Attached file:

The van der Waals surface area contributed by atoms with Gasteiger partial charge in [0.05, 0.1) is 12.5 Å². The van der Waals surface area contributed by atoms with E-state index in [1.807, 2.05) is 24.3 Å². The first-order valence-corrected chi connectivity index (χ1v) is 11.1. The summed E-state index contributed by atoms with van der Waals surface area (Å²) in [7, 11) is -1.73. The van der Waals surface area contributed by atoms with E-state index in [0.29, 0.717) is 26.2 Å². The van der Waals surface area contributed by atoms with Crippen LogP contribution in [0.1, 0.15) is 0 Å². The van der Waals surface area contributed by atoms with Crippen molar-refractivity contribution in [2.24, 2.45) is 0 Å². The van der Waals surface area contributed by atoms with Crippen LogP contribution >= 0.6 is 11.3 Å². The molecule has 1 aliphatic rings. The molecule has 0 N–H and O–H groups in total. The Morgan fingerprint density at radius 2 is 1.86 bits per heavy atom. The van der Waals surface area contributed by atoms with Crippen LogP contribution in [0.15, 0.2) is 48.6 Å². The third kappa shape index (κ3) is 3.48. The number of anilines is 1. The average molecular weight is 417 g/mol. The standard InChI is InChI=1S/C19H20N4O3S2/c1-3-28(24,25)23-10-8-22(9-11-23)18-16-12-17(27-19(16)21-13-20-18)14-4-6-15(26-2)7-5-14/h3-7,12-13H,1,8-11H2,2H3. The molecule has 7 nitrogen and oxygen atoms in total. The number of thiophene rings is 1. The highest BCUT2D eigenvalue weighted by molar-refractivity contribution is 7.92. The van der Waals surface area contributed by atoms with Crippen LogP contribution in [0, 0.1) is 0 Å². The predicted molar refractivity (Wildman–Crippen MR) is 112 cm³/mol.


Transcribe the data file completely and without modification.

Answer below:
The van der Waals surface area contributed by atoms with Gasteiger partial charge in [0.05, 0.1) is 12.5 Å². The van der Waals surface area contributed by atoms with E-state index in [1.807, 2.05) is 24.3 Å². The first-order valence-corrected chi connectivity index (χ1v) is 11.1. The summed E-state index contributed by atoms with van der Waals surface area (Å²) in [7, 11) is -1.73. The van der Waals surface area contributed by atoms with E-state index in [0.29, 0.717) is 26.2 Å². The van der Waals surface area contributed by atoms with Crippen LogP contribution in [0.1, 0.15) is 0 Å². The van der Waals surface area contributed by atoms with Crippen molar-refractivity contribution in [2.24, 2.45) is 0 Å². The van der Waals surface area contributed by atoms with Crippen LogP contribution >= 0.6 is 11.3 Å². The molecule has 1 aliphatic rings. The molecule has 0 N–H and O–H groups in total. The Morgan fingerprint density at radius 2 is 1.86 bits per heavy atom. The van der Waals surface area contributed by atoms with Crippen LogP contribution in [0.15, 0.2) is 48.6 Å². The third kappa shape index (κ3) is 3.48. The number of anilines is 1. The average molecular weight is 417 g/mol. The standard InChI is InChI=1S/C19H20N4O3S2/c1-3-28(24,25)23-10-8-22(9-11-23)18-16-12-17(27-19(16)21-13-20-18)14-4-6-15(26-2)7-5-14/h3-7,12-13H,1,8-11H2,2H3. The molecule has 7 nitrogen and oxygen atoms in total. The number of thiophene rings is 1. The highest BCUT2D eigenvalue weighted by molar-refractivity contribution is 7.92. The van der Waals surface area contributed by atoms with Crippen LogP contribution in [0, 0.1) is 0 Å². The predicted molar refractivity (Wildman–Crippen MR) is 112 cm³/mol.